It rained last night. It rained the night before. Rained is probably not a descriptive enough term, bucketed, poured cats and dogs may be better descriptors. Whilst this may be great for the garden it plays havoc with weekend sport. Especially when the days are clear but the sky opens up all night. My kids play baseball. They play or train 6 days a week and on Sunday Mr 13’s game begins at 8.30am. We have to be at the ground by 7.45 for warm up … on a Sunday. I know this does not read like a post about leadership but bear with me.
They play on a reclaimed swamp. It does not drain well. I knew last night that baseball would be called off but when my alarm went off at 6.30 and I checked the council website, the baseball website and the Facebook page, there was no indication that grounds were closed. I turned the radio on (we’re regional so they do sports cancellations) and nothing was announced. I kept checking all social media outlets but alas no announcement.
As I pulled up at the ground, I was informed that the game had been cancelled. The committee had arrived at 6.30am and sort of made the decision at 7.00am but then changed their mind, then made the final decision at 7.30 but did not let anyone know. Not surprisingly there were a few disgruntled sleep deprived parents who expressed their frustrations at not being informed before arriving at the ground. The team who travel an hour from home were particularly disgruntled. This was not the first lack of communication or protracted decision making. Parents were already frustrated. The parents pointed out to the committee all the ways in which they could have communicated their decision. The committee then proceeded to make excuses and argue with the disgruntled parents.
Which brings me to leadership. After venting (yes, I was one of those disgruntled, sleep deprived parents), calming down and thinking, I reflected on why I was frustrated and the lack of leadership displayed. I thought about the excellent leaders I have worked with in the past and those I currently work with now and how they avoid situations like this. So here are my take aways from today.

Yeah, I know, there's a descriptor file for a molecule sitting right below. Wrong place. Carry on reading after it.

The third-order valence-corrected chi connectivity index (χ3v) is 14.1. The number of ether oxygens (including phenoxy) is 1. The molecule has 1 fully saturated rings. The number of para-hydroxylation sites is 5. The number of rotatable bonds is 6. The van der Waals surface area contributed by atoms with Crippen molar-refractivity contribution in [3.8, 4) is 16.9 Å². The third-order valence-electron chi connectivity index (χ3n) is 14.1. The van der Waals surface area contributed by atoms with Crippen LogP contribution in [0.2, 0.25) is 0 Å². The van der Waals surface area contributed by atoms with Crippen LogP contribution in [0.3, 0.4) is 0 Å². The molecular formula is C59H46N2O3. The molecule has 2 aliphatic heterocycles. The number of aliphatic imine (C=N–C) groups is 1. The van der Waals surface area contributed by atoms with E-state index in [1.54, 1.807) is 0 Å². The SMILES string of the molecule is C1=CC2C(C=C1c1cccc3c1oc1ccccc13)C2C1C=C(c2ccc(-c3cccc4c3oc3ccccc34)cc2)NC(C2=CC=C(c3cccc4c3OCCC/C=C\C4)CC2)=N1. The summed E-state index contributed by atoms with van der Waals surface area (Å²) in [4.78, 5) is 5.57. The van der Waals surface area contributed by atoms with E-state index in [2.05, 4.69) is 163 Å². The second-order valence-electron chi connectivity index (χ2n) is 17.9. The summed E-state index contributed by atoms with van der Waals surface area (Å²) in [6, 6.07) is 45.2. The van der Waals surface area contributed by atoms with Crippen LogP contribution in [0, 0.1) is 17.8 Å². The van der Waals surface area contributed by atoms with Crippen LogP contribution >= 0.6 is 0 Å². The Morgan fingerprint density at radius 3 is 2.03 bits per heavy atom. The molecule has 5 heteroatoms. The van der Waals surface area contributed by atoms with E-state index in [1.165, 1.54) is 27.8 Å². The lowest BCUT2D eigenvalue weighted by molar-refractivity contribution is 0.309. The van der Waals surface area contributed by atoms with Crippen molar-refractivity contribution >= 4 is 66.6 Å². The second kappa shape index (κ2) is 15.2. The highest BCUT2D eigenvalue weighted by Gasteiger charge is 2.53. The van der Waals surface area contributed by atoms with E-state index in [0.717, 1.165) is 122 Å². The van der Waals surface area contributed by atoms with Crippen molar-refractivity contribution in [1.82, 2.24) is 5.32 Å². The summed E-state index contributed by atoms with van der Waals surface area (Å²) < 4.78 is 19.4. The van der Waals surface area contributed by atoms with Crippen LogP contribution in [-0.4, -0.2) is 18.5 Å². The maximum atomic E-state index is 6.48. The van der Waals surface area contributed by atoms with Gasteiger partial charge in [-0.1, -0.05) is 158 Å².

- Make a decision and make it quick. If you need to take it to a committee, lead the discussion, seek the opinions of others and then make a decision in a timely fashion. Hand wringing and hypothesising are not going to help.
- Communicate this decision in as may ways possible. In the era of social media, smart phones and the internet it is very easy to reach a large number of people in a short period of time. And don’t rely on one avenue for communication. Use them all.
- Have systems in place for issues or road blocks that are likely to occur AND USE THEM. This way there is not need for hand wringing and vacillating. Everyone knows what to do and how to do it.
- Be accountable. When things go wrong, take responsibility for them and apologise for any inconvenience caused. Arguing and making excuses with those impacted is only going to antagonise the situation.
- Don’t engage with people when they are upset. When things don’t go to plan, people get upset. Listen to their frustration, empathise with them, think about how you could avoid the frustration in the future, learn from it. Don’t try to explain why you are right and they are wrong. It only makes people more frustrated because they feel they have not been heard and they honestly believe (as you do) that they are right and you are wrong.
- Learn from your mistakes. Make a plan for next time. Create better systems. Find better ways to communicate.
- Never, ever, ever reply with “if you think you could do a better job …” Self explanatory really.
When things go awry, people will always be upset and everyone has an opinion on how things should be done. Good leaders try to avoid these situations by making decisions and acting on them. They are then accountable for those decisions. I am fortunate that this is the environment I work in. I can see what went wrong this morning because I have watched great leaders work. It is easy to be critical of bad leadership because a negative emotional response is very powerful. We are less likely to praise good leadership because these frustrations are avoided and a neutral or happy feeling is usually elicited by good decision making and communication. So when you are presented with not so good leadership, give a shout out to all those great leaders you know. (Carol Marshman, Carol Bridge, Trina Meredith, Bob Aston, Marian Grant, Ellie Donovan, Jenny Conway, Nicole Sherry, Virginia Cluff, Joshua Westerway, Max Woods, Doug Hearne and these are just the ones I’ve worked with in person, the twitter peeps I take inspiration from are too numerous to mention here). They are the reason I can recognise what went wrong and hopefully apply what I have learned to the way I lead.